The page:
By Chris Seiter

Published on May 16th, 2023

This is the definitive guide for figuring out if you should help your ex financially.

First things first though,

Should you help your ex financially?

I believe you shouldn’t assist an ex financially unless you’re together in a relationship. Your own financial well-being should always be your primary concern. However, there are exceptions, such as when children are involved, if you co-own a business, or in life-or-death situations.

I’ll discuss these exceptions later.

For now let’s talk about what we’ll be talking about (see what I did there?)

  • My argument for why I believe you shouldn’t help your ex financially
  • Taking an in-depth look at the main exceptions to the rule
  • Setting up the ground rules for how you should pay your ex (yes, there’s a certain way I recommend to do it.)

Let’s just dive right in.

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Why I Believe You Shouldn’t Help Your Ex Financially

Whenever I write an article I always make an extensive outline and that outline revolves me looking at papers, studies, searching Google, looking through our own personal articles, our own personal research to kind of come up with a with an idea or a stance on something.

Here’s what this one looked like when I finished in case you were interested,

What’s interesting is when I started writing this article I started looking at what some of the people who are ranking in Google were saying.

And it was always the typical things I tend to come across. You know the type, they would say a lot of words but they wouldn’t ultimately take a stance on if they should help their ex financially or not.

And there’s a lot of reasons for why I think that is the case but that’s not what’s going to happen here.

So, as stated above here’s my stance;

My stance is you don’t help an ex financially unless you are together. Your own financial well-being should always come first.

But why?

Well, in my heart of hearts I knew I felt strongly about this but even after my extensive research process I had trouble finding the words. It wasn’t until I asked my wife, “why do I feel so strongly about this?”

That she basically helped me figure it out and it really boils down to one simple quote,

Why buy the milk when you can get it for free?

Any relationship benefit shouldn’t be given unless you are actually in a relationship. And helping someone financially is without a doubt a relationship benefit.

But I think it’s more than just that.

It’s also opening yourself up to be taken advantage of.

Helping Your Ex Financially Is Not Smart (According To Benjamin Franklin)

One of the best things you can look at is the Benjamin Franklin effect.

And we’ll quote from the man himself.

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He that has once done you a kindness will be more ready to do you another than he whom you yourself have obliged.

Basically if you do someone a favor then you’re actually more likely to do them another favor and then another and another.

Most people think it’s the opposite.

They think well if I just do my ex this one favor if I give them this money this one time it will be a one time thing. But what research has found is it’s the opposite.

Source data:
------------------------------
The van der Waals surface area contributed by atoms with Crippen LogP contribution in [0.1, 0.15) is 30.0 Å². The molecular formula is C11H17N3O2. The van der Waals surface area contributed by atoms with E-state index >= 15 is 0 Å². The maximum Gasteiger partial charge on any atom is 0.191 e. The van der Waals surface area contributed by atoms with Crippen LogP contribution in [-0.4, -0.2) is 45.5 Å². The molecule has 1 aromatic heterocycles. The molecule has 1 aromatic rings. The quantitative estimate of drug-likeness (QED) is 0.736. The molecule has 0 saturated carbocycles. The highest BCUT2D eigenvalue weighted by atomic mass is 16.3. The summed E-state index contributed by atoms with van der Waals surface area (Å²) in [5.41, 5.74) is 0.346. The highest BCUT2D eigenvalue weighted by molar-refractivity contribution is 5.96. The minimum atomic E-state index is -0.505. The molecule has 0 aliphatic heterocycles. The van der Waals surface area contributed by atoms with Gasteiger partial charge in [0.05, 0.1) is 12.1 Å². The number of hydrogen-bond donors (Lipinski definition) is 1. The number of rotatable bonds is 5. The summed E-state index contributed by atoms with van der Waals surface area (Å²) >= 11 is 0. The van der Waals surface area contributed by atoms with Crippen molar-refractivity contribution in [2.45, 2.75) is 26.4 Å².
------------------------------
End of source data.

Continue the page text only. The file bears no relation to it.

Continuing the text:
You helping your ex out financially usually isn’t a one time thing. It usually opens them up to take advantage of you.

And so then you’re paying them again and again and again and they know they can keep coming to you. They know the well isn’t going to dry up.

You see, you want it to be the opposite. You want your ex doing you favors not the other way around.

Of course, there are legitimate exceptions to this rule.

An In Depth Look At The Exceptions To Helping Your Ex Financially

All right so let’s get the legal stuff out of the way.

Number one; I am not a lawyer.

What I am about to say are my own opinions based on what I have witnessed in my time coaching individuals that have gone through breakups. So take everything I’m saying with a grain of salt.

I think the rule that you should always abide by here is your own financial well-being should always come first.

Ok, now that legal talk is out of the way let’s take a look at the exceptions.

  • Legally Bound To Pay Them
  • Living Together
  • Giving Gifts Back
  • Child Support
  • Owning A Business Together
  • Life Or Death Situations: (outlier, ethical, pet surgery example)

Now, let’s take a moment and talk a little bit about each one of these so we can kind of understand the scope of them.

Exception #1: You Are Legally Bound To Pay Them

So this is going to be things like alimony, car payments, cell phone, rent.

In this particular case if you are legally bound to pay them you kind of have no choice but to help the ex financially.

And the reason I separated the alimony, car payments, cell phone, rent away from living together and gave living together which is our next thing that we’re going to talk about its own space is because it’s one of the more common situations that we’ve seen and we have some radical advice.

Exception #2: You Are Living Together

All right so if you’re living together our stance is that you need to find a way if financially possible to find a new place. But while living together especially if both of your names are on the lease or on the mortgage then you are legally bound to pay that mortgage so pay your half whatever that is.

Exception #3: Giving Gifts Back